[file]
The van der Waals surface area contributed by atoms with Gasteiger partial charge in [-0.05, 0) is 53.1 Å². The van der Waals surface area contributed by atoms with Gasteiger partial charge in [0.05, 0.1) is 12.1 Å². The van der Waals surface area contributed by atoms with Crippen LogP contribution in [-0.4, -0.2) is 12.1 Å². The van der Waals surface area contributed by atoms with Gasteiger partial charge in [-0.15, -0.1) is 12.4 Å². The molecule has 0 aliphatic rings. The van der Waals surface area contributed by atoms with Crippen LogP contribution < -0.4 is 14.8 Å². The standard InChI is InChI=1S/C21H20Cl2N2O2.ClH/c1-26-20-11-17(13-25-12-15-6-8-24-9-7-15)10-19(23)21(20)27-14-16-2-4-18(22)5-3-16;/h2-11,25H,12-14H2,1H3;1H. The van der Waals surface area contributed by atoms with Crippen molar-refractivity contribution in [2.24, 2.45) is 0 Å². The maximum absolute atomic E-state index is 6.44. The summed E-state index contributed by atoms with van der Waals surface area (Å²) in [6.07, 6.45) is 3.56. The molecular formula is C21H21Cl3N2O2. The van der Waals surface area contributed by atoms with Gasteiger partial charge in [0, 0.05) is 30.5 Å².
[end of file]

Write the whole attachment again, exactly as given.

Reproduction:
The van der Waals surface area contributed by atoms with Gasteiger partial charge in [-0.05, 0) is 53.1 Å². The van der Waals surface area contributed by atoms with Gasteiger partial charge in [0.05, 0.1) is 12.1 Å². The van der Waals surface area contributed by atoms with Crippen LogP contribution in [-0.4, -0.2) is 12.1 Å². The van der Waals surface area contributed by atoms with Gasteiger partial charge in [-0.15, -0.1) is 12.4 Å². The molecule has 0 aliphatic rings. The van der Waals surface area contributed by atoms with Crippen LogP contribution < -0.4 is 14.8 Å². The standard InChI is InChI=1S/C21H20Cl2N2O2.ClH/c1-26-20-11-17(13-25-12-15-6-8-24-9-7-15)10-19(23)21(20)27-14-16-2-4-18(22)5-3-16;/h2-11,25H,12-14H2,1H3;1H. The van der Waals surface area contributed by atoms with Crippen molar-refractivity contribution in [2.24, 2.45) is 0 Å². The maximum absolute atomic E-state index is 6.44. The summed E-state index contributed by atoms with van der Waals surface area (Å²) in [6.07, 6.45) is 3.56. The molecular formula is C21H21Cl3N2O2. The van der Waals surface area contributed by atoms with Gasteiger partial charge in [0, 0.05) is 30.5 Å².